Con­flict can build trust

GA Voice - - A Modicum of Decorum -

I was talk­ing to my friend, Missy, a few weeks ago. We were dis­cussing con­flict in re­la­tion­ships and I said that I was hop­ing one day to find a part­ner that would use con­flict in our re­la­tion­ship to build trust with me as op­posed to some­one who would use it as an ex­cuse to vent their anger and re­sent­ment and erode our love.

A few days later, we were talk­ing again and she said, “When you told me that thing about us­ing con­flict to build trust, it blew my mind. But I keep think­ing about it and I think you’re on to some­thing! No­body does that!”

No­body does that be­cause I am a weirdo, ap­par­ently.

One of my (few) love­able charms is my weird Briggs-Mey­ers per­son­al­ity type. I am an INTJ. Don’t worry about what it means – all you need to know about it are th­ese two things:

1. Less than 1 per­cent of the world’s fe­male pop­u­la­tion is my type.

2. We are fan­tas­tic at any­thing we set our minds to. Ex­cept re­la­tion­ships.

The prob­lem with my way of think­ing and how I re­late to women (and why I fail at re­la­tion­ships) is this: I am log­i­cal. I have feel­ings, but I’m not ruled by them.

In my per­fect world, when con­flict in a re­la­tion­ship arises, I like to take a mo­ment to calmly dis­cuss the prob­lem with an­other calm and ra­tio­nal adult. I like to speak and be heard and I like to com­pas­sion­ately lis­ten to my part­ner and try to step into her shoes and imag­ine what she’s feel­ing so I can come from a place of em­pa­thy. I also like for my part­ner to do the same.

Women have this hor­monal thing. It ba­si­cally starts at birth and ends at death. You never know when it will strike but make no mis­take, when it does, you will won­der what the hell just hap­pened.

A few years back, I was liv­ing with my first part­ner and she knew I had a mad crush on Robin Meade (HLN’s “Morn­ing Ex­press”). One morn­ing, she called out from an­other room, “Shan­non, you have GOT to come look at Robin Meade. She’s your shy li­brar­ian fan­tasy to­day. Her hair is up, she has nerdy glasses, a short skirt – come in here and look at her. She looks amaz­ing!”

I went in and we ex­changed lusty com­ments about how fine Robin looked that day. I con­grat­u­lated my­self on hav­ing such a cool girl­friend.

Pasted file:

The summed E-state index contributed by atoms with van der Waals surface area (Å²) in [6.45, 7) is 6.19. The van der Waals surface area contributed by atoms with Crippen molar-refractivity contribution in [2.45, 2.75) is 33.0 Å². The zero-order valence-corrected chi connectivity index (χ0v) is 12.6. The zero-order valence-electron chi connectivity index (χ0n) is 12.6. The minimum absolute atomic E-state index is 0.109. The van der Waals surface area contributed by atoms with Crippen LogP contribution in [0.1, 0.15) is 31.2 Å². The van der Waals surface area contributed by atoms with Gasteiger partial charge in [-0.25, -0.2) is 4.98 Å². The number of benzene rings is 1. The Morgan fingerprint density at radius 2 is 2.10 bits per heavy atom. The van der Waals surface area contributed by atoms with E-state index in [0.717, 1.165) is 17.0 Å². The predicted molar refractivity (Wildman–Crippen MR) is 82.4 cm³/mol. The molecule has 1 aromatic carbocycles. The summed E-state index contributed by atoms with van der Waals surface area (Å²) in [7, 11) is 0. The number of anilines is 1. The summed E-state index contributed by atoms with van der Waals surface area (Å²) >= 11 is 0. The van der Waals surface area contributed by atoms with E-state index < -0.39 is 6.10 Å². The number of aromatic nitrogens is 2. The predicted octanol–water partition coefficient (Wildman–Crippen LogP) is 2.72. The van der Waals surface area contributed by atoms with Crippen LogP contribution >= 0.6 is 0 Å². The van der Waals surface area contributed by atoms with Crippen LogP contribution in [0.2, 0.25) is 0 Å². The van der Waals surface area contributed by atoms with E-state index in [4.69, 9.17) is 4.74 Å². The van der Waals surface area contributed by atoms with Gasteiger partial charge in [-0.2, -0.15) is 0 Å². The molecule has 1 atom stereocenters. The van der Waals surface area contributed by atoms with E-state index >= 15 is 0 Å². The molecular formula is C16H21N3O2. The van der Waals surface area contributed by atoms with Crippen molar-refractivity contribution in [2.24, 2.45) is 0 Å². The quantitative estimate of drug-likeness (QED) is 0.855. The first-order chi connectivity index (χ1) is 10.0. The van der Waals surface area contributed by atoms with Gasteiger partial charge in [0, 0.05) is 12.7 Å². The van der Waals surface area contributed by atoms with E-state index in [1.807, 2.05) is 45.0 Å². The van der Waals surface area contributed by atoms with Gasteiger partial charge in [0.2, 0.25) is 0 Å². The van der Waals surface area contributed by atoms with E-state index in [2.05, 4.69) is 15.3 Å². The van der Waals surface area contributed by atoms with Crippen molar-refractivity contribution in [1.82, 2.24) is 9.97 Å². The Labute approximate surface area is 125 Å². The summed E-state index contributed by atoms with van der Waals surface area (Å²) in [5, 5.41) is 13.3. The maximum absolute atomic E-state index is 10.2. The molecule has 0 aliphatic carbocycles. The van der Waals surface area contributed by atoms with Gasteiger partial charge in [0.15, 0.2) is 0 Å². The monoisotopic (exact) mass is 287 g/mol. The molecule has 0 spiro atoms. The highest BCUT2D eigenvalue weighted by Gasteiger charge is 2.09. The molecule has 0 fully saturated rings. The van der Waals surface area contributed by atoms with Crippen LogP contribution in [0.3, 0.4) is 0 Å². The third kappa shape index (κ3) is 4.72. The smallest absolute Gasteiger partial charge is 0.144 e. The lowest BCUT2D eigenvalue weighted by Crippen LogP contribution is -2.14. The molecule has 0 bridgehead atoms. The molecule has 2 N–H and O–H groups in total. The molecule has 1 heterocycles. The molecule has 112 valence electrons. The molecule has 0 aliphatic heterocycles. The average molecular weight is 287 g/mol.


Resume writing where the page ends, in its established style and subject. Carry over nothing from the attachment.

The very next morn­ing, we were get­ting ready to leave and I walked into the liv­ing room. I looked at Robin and said, “Oh, wow! She’s wear­ing those sexy thigh-high boots to­day. Damn!”

With­out any warn­ing, she stood up and said, “Well why don’t you just go MARRY Robin Meade if she’s so per­fect!” She stormed out and would not dis­cuss it – she was en­raged.

I could not fig­ure out this in­con­sis­tent pat­tern in her be­hav­ior. Then, it dawned on me. “Baby, are you hav­ing your pe­riod right now?” She looked down and be­gan to cry, “Yes.” I went over to hold her as she sobbed in my arms while I con­grat­u­lated my­self on fig­ur­ing out the anom­aly. It wasn’t the trust-build­ing ex­er­cise that I had planned, but I found out an­other way to build trust with her by show­ing com­pas­sion and un­der­stand­ing. I also got the hot, prob­lem-solv­ing, cel­e­bra­tory sex.

“The prob­lem with my way of think­ing and how I re­late to women (and why I fail at re­la­tion­ships) is this: I am log­i­cal. I have feel­ings, but I’m not ruled by them.”

Shan­non Hames is a mom, writer, realtor, vol­un­teer, rocker chick, world trav­eler, and ’80s hair band afi­cionado. She loves ba­bies, ob­serv­ing peo­ple, read­ing great books and tak­ing hot baths. She has been writ­ing for Ge­or­gia Voice since 2010.

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